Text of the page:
Colleagues remember Observer retiree Donald Lee as hard worker, great team player

Jamaica Observer team members are still in shock at the sudden passing of retiree Donald Lee who they described as a hard worker, jovial, and great team player.

Lee, who worked at the Observer for 22 years, died on Sunday. He was 63.

He began working with the newspaper on December 16, 1998 as a caretaker and, at the time of his retirement last year, was a press operator.

Brian Johnson, assistant operations manager, made note of Lee’s climb up the career ladder in his tribute to the man he described as easy-going and who was well respected by the production team.

“He loved working at the Observer and took pride in doing his job well,” Johnson said. “He was someone I had great respect for. He started at the Observer as a caretaker and after several years in this position his ambition and determination to become a press operator led him back to school to qualify for the job. My deepest condolence to his family. Rest in peace, Donald.”

Marsha Wright, administrative assistant in the Production Department, said: “Words can’t express how saddened I am to hear of Donald’s passing. May his family and friends find comfort during this difficult time.”

Press Operator Gavaskar Lawrence said Lee, whom many people called “Bird”, was a great team player who took pride in his work.

“He was a very ambitious and jovial friend to all. Listening to Donald at nights while at work was like listening to a Miss Lou story. I will miss him dearly. Sleep in eternal peace, Bird. Press team is missing an ice breaker.”

Press Operator Christopher Jackson recalled that he worked with Lee from the Observer‘s early days at Fagan Avenue and found him to be very jovial and decent person. “He was very respectful to his colleagues and was very outspoken. I will call him the black Chinese man and his response would be, ‘Cool nuh man.’

“I hope he got the chance to make peace with God. Rest in peace, my friend.”

Maurice Bennett, another press operator, said he was crushed on learning of Lee’s death.

“The news of his passing hit mi hard because mi tell di man dem say mi a go link di Bird and have a few,” Bennett said, adding that after Lee retired “the press room got dull”.

Recalling Lee’s interactions at nights when the press was running, Bennett said he and his colleagues would hear Lee saying, “Let’s go, let’s go. Get it right, get it right.”

“He was a vibes man, who loved life and youth,” said Bennett. “Sadly missed. Mellow vibes, Donald ‘Dingo’ Lee,” said Bennett.

Press Operator Garth Davis recalled that he had known Lee since 2008.

“His sudden passing came has a shock to me. He was hard-working and his desire for knowledge and growth let him move from press room caretaker to a press operator. SIP, my friend,” Davis said.

Coleman Goodrich, a press operator, remembered Lee as “a very honest man, full of vibes”.

Added Goodrich: “Keep flying Donald, aka Bird.”

Press Operator Chevaun Maxwell said he still could not believe that Lee, whom he called “the great Dingo”, had passed.

“The last day I saw him I said’ ‘Dingo, yu good?’ and he replied, ‘Yeah Max, Observer deal wid mi nice, man; mi good, man’. Donald was a kind, fun-loving person who did not stand for foolishness and was always a true person.”

Another of Lee’s press operator colleagues, Andrew McQuick, said he was shaken by news of Lee’s death.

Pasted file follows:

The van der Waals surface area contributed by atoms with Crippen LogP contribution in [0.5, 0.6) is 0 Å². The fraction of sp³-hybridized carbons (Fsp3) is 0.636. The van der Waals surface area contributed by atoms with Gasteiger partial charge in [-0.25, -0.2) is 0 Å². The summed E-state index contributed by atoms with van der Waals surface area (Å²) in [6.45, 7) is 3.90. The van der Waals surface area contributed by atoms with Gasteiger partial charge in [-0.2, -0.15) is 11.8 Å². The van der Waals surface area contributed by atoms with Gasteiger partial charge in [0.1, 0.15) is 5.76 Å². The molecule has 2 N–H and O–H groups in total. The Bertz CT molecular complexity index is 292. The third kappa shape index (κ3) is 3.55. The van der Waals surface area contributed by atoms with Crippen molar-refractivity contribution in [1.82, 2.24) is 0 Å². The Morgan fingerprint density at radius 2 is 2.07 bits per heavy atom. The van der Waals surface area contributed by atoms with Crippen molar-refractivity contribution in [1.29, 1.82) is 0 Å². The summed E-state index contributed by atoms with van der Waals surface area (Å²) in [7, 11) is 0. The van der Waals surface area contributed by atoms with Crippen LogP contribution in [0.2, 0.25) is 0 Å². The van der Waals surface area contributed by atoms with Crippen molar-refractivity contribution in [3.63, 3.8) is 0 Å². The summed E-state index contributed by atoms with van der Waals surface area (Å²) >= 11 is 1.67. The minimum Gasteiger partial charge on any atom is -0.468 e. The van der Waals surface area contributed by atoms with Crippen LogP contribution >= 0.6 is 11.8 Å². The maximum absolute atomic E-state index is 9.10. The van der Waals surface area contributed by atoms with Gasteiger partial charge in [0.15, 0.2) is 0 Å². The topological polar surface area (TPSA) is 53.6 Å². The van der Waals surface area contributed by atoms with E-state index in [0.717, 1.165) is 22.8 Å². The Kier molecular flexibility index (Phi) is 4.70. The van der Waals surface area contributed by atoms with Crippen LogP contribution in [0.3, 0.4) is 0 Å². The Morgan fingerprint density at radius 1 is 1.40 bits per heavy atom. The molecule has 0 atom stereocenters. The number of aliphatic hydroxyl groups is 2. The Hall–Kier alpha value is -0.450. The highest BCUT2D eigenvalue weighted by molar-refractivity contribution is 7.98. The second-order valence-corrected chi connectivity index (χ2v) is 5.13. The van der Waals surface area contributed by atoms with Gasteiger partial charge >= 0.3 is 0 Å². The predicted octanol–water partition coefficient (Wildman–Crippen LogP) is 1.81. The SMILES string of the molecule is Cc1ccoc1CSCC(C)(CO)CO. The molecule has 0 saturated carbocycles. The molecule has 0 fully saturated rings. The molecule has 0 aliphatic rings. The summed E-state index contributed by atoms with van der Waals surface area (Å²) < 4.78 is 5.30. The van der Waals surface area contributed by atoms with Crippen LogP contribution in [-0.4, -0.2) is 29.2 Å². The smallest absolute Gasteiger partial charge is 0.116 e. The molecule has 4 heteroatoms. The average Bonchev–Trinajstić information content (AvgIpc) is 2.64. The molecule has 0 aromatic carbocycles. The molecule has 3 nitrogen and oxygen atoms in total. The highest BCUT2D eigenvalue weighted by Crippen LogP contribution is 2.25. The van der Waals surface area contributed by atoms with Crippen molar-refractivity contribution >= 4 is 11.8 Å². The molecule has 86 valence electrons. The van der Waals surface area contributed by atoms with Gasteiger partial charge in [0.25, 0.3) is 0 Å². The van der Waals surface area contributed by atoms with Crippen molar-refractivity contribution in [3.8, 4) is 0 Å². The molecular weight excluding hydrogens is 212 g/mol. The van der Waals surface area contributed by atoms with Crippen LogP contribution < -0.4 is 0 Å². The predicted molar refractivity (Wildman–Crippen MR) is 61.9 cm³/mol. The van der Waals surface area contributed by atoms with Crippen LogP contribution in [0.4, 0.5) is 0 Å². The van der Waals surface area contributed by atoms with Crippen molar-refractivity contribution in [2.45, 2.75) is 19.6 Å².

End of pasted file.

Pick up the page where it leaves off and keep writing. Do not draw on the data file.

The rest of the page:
“Getting the news that Donald had passed on really come as a surprise to me. Knowing that it was last year during the pandemic he went home on retirement and was in fairly good health, to get the news that he had passed on was shocking to say the least. I still haven’t come to terms with this all now. May his soul rest in peace.”

Dispatch Supervisor Sonia Willis recalled that she knew Lee for over 20 years. “He was a very jovial person and had a strong determination. May is soul rest in peace,” she said.

Maintenance Technician Winston Russell, in his tribute, said: “Donald was a hard worker. He loved his job and enjoyed doing it.”

Russell shared that whenever he and Lee had exhausted the value on their lunch cards they would normally pick mangoes from the trees at the back of the Observer premises and have them with water. “That hold us till we reach home,” he said.

“I am going to miss him. He always had a way to make me laugh. We all will miss you. God speed, my friend.”

Maintenance Technician Dwight Henry described Lee as a “mild-mannered gentleman who was always willing to work” and who will be missed by all.

Press Supervisor Patrick Williams agreed, adding that Lee was a “jovial and dramatic person”.

Caretaker Cavan Liscomb said: “The great Bird, otherwise Sir Donald, was a very hard worker who liked to tell others to work hard and work smart. He was also a very nice person, someone who you can talk with. Big up yourself, Bird. Nuff respect.”

Press Operator Damion Halstead said he had a lot of respect for Lee and had looked up to him for inspiration.

“I worked with Donald for a year and he was committed to his work. When I started working on night shift as an apprentice I learnt much about press man job from Donald. He’s gone but never forgotten. Walk good, my good friend,” said Halstead.

Pre-press Technician Ian Watkis said: “Donald was a good person, someone who you could hold a reasoning with. He displayed a lot manners to the people around and was always trying, especially going back to school in his old age.”

Now you can read the Jamaica Observer ePaper anytime, anywhere. The Jamaica Observer ePaper is available to you at home or at work, and is the same edition as the printed copy available at https://bit.ly/epaper-login

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